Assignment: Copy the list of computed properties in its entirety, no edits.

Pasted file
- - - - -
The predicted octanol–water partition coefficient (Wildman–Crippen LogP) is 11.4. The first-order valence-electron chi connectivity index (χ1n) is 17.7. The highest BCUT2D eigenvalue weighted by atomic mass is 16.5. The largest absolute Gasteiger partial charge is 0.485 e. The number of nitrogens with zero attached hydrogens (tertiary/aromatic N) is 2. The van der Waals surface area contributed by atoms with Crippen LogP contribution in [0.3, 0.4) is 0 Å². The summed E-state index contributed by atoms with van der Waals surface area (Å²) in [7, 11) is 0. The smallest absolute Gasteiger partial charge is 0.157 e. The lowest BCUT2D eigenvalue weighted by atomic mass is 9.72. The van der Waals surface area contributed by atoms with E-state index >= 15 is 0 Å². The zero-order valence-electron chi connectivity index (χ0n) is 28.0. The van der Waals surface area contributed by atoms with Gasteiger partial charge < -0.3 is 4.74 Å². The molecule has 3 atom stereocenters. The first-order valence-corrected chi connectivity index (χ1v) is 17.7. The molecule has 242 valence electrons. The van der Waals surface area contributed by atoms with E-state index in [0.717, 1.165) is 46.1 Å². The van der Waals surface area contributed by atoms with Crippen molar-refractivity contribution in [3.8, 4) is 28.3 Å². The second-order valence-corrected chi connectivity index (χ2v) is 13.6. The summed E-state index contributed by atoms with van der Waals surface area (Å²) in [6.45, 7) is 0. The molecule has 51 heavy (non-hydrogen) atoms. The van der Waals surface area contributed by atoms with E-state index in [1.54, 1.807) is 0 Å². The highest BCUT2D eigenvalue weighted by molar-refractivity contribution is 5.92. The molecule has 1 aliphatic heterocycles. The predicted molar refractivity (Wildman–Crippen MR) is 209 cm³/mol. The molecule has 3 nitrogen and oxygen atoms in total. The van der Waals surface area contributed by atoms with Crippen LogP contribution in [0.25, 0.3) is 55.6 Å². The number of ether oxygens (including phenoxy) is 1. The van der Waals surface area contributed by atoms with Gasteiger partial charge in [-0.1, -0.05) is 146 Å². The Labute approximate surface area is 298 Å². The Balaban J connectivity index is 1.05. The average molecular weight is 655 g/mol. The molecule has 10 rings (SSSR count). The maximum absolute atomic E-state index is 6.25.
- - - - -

The predicted octanol–water partition coefficient (Wildman–Crippen LogP) is 11.4. The first-order valence-electron chi connectivity index (χ1n) is 17.7. The highest BCUT2D eigenvalue weighted by atomic mass is 16.5. The largest absolute Gasteiger partial charge is 0.485 e. The number of nitrogens with zero attached hydrogens (tertiary/aromatic N) is 2. The van der Waals surface area contributed by atoms with Crippen LogP contribution in [0.3, 0.4) is 0 Å². The summed E-state index contributed by atoms with van der Waals surface area (Å²) in [7, 11) is 0. The smallest absolute Gasteiger partial charge is 0.157 e. The lowest BCUT2D eigenvalue weighted by atomic mass is 9.72. The van der Waals surface area contributed by atoms with E-state index >= 15 is 0 Å². The zero-order valence-electron chi connectivity index (χ0n) is 28.0. The van der Waals surface area contributed by atoms with Gasteiger partial charge < -0.3 is 4.74 Å². The molecule has 3 atom stereocenters. The first-order valence-corrected chi connectivity index (χ1v) is 17.7. The molecule has 242 valence electrons. The van der Waals surface area contributed by atoms with E-state index in [0.717, 1.165) is 46.1 Å². The van der Waals surface area contributed by atoms with Crippen molar-refractivity contribution in [3.8, 4) is 28.3 Å². The second-order valence-corrected chi connectivity index (χ2v) is 13.6. The summed E-state index contributed by atoms with van der Waals surface area (Å²) in [6.45, 7) is 0. The molecule has 51 heavy (non-hydrogen) atoms. The van der Waals surface area contributed by atoms with E-state index in [1.54, 1.807) is 0 Å². The highest BCUT2D eigenvalue weighted by molar-refractivity contribution is 5.92. The molecule has 1 aliphatic heterocycles. The predicted molar refractivity (Wildman–Crippen MR) is 209 cm³/mol. The molecule has 3 nitrogen and oxygen atoms in total. The van der Waals surface area contributed by atoms with Crippen LogP contribution in [0.25, 0.3) is 55.6 Å². The number of ether oxygens (including phenoxy) is 1. The van der Waals surface area contributed by atoms with Gasteiger partial charge in [-0.1, -0.05) is 146 Å². The Labute approximate surface area is 298 Å². The Balaban J connectivity index is 1.05. The average molecular weight is 655 g/mol. The molecule has 10 rings (SSSR count). The maximum absolute atomic E-state index is 6.25.